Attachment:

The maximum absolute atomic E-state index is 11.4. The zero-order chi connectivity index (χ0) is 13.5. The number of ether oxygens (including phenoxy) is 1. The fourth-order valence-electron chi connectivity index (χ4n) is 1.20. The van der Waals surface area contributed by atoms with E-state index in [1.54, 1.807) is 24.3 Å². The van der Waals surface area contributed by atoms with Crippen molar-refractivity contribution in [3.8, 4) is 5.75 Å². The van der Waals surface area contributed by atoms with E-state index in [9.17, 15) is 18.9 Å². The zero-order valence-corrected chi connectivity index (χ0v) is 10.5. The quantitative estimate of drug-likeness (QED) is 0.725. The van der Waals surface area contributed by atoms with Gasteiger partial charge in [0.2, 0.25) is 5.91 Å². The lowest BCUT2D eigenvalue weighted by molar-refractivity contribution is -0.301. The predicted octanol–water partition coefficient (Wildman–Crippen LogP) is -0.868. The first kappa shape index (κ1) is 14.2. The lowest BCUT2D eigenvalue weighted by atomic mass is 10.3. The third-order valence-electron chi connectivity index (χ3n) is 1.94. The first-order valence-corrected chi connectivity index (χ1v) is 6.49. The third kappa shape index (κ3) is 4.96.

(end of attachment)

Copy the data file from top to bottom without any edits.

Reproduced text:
The maximum absolute atomic E-state index is 11.4. The zero-order chi connectivity index (χ0) is 13.5. The number of ether oxygens (including phenoxy) is 1. The fourth-order valence-electron chi connectivity index (χ4n) is 1.20. The van der Waals surface area contributed by atoms with E-state index in [1.54, 1.807) is 24.3 Å². The van der Waals surface area contributed by atoms with Crippen molar-refractivity contribution in [3.8, 4) is 5.75 Å². The van der Waals surface area contributed by atoms with E-state index in [9.17, 15) is 18.9 Å². The zero-order valence-corrected chi connectivity index (χ0v) is 10.5. The quantitative estimate of drug-likeness (QED) is 0.725. The van der Waals surface area contributed by atoms with Gasteiger partial charge in [0.2, 0.25) is 5.91 Å². The lowest BCUT2D eigenvalue weighted by molar-refractivity contribution is -0.301. The predicted octanol–water partition coefficient (Wildman–Crippen LogP) is -0.868. The first kappa shape index (κ1) is 14.2. The lowest BCUT2D eigenvalue weighted by atomic mass is 10.3. The third-order valence-electron chi connectivity index (χ3n) is 1.94. The first-order valence-corrected chi connectivity index (χ1v) is 6.49. The third kappa shape index (κ3) is 4.96.